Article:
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An archaeologist discovers an ancient artifact and scroll which starts a series of events that kills her several times over in various time periods, past lives and locations. It seems that the artifact and scroll are linked to a gateway to hell. Various hellish creatures pour in throughout history, it looks like the gateway has been opened. The archaeologist teams up with warriors and guides from the past to try and close the gate.Written by
Unfortunately, the version of Legend of Hell that I saw was severely cut, devoid of all of its juicy gore, which is a bit like playing Metallica's Master of Puppets with the sound turned down really low—practically pointless. Not that I think that the inclusion of buckets of OTT violence would have improved matters all that much: Ittenbach used to be content with being the king of underground German splatter, where shoddy direction and poor acting were excusable just so long as people were graphically torn apart in creative ways, but now it seems that he wants to be the next Uwe Boll, his films more ambitious in terms of scope, boasting a larger cast and barely passable CGI, yet completely lacking in narrative cohesion, competent performances, and directorial acumen—and most importantly, no longer possessing that low-budget charm of his early work. In short, Legend of Hell is a total stinker.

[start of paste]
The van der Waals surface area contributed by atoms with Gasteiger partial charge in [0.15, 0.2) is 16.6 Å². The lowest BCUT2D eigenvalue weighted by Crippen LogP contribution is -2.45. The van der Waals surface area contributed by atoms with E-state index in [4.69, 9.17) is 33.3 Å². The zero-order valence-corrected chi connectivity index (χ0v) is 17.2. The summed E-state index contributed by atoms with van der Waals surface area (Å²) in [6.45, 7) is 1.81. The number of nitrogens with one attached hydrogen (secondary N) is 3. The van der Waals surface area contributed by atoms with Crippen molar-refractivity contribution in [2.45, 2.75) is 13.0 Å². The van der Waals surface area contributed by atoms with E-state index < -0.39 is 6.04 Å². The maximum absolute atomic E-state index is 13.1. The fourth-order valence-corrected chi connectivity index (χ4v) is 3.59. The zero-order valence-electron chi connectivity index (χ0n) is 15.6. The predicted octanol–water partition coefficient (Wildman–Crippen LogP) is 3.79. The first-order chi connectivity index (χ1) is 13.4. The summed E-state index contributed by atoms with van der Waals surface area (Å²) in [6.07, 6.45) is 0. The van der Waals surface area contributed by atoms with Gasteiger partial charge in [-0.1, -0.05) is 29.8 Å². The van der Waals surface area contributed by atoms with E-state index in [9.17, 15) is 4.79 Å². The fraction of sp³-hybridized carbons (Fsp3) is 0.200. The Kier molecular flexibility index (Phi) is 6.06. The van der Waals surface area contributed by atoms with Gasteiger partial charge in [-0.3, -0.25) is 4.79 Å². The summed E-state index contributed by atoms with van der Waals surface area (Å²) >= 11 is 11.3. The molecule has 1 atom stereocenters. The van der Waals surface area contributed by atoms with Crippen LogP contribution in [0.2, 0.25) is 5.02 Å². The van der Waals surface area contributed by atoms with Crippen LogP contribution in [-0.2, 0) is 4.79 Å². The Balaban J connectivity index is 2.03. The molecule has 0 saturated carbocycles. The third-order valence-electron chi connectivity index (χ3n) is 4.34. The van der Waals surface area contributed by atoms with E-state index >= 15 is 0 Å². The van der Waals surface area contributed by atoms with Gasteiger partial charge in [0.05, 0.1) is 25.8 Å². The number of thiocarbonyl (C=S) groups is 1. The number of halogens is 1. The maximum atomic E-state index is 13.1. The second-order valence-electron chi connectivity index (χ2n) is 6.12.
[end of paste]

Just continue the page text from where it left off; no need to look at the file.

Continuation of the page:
I won't go too much into the plot, because, quite frankly, I didn't have a clue as to what was going on from start to finish. Suffice to say that the film hops from time period to time period, and from place to place, with no semblance of logic, and introduces characters with little explanation as to who they are and what relevance they have to proceedings. There's a bad guy who wants to get his paws on an ancient scroll, an archaeologist who leans over so you can see down her top while she examines artefacts, a bald black dude who can't even roll down a sand dune convincingly, and a pair of random barbarians. The dialogue that these poor saps have to utter is trite fantasy waffle of the highest order. These guys randomly do battle with the evil denizens of the astral plane—dark breeds, head rippers, the greys, and the zombies that roam the City of the Dead—which is where the gore comes in. Unless you too are watching a heavily censored version.
In the name of fairness, I'm going to hold back on rating Legend of Hell until I can find a fully uncut version, but I really can't see it being that much more of an enjoyable (or understandable) experience.
5 of 7 people found this review helpful.
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